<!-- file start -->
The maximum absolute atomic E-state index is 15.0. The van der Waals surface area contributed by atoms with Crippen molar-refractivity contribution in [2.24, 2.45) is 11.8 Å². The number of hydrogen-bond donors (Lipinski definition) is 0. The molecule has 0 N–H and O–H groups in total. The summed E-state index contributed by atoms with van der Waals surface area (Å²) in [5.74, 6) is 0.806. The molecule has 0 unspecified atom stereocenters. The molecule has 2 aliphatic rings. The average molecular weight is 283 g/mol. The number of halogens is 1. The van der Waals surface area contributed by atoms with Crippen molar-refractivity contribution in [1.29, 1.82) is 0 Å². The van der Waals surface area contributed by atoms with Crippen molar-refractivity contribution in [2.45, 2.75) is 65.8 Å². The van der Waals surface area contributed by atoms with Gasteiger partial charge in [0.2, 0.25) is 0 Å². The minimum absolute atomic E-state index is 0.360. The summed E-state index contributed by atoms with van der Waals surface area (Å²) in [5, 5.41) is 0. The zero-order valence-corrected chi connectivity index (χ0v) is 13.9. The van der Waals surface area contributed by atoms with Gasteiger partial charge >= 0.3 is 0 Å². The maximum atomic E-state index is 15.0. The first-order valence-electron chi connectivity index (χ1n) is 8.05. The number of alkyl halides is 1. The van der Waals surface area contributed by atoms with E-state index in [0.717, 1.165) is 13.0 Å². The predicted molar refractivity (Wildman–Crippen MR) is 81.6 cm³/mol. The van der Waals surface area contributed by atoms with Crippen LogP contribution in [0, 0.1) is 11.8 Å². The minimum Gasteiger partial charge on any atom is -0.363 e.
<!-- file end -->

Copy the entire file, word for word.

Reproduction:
The maximum absolute atomic E-state index is 15.0. The van der Waals surface area contributed by atoms with Crippen molar-refractivity contribution in [2.24, 2.45) is 11.8 Å². The number of hydrogen-bond donors (Lipinski definition) is 0. The molecule has 0 N–H and O–H groups in total. The summed E-state index contributed by atoms with van der Waals surface area (Å²) in [5.74, 6) is 0.806. The molecule has 0 unspecified atom stereocenters. The molecule has 2 aliphatic rings. The average molecular weight is 283 g/mol. The number of halogens is 1. The van der Waals surface area contributed by atoms with Crippen molar-refractivity contribution in [1.29, 1.82) is 0 Å². The van der Waals surface area contributed by atoms with Crippen molar-refractivity contribution in [2.45, 2.75) is 65.8 Å². The van der Waals surface area contributed by atoms with Gasteiger partial charge in [0.2, 0.25) is 0 Å². The minimum absolute atomic E-state index is 0.360. The summed E-state index contributed by atoms with van der Waals surface area (Å²) in [5, 5.41) is 0. The zero-order valence-corrected chi connectivity index (χ0v) is 13.9. The van der Waals surface area contributed by atoms with Gasteiger partial charge >= 0.3 is 0 Å². The maximum atomic E-state index is 15.0. The first-order valence-electron chi connectivity index (χ1n) is 8.05. The number of alkyl halides is 1. The van der Waals surface area contributed by atoms with E-state index in [0.717, 1.165) is 13.0 Å². The predicted molar refractivity (Wildman–Crippen MR) is 81.6 cm³/mol. The van der Waals surface area contributed by atoms with Crippen LogP contribution in [0, 0.1) is 11.8 Å². The minimum Gasteiger partial charge on any atom is -0.363 e.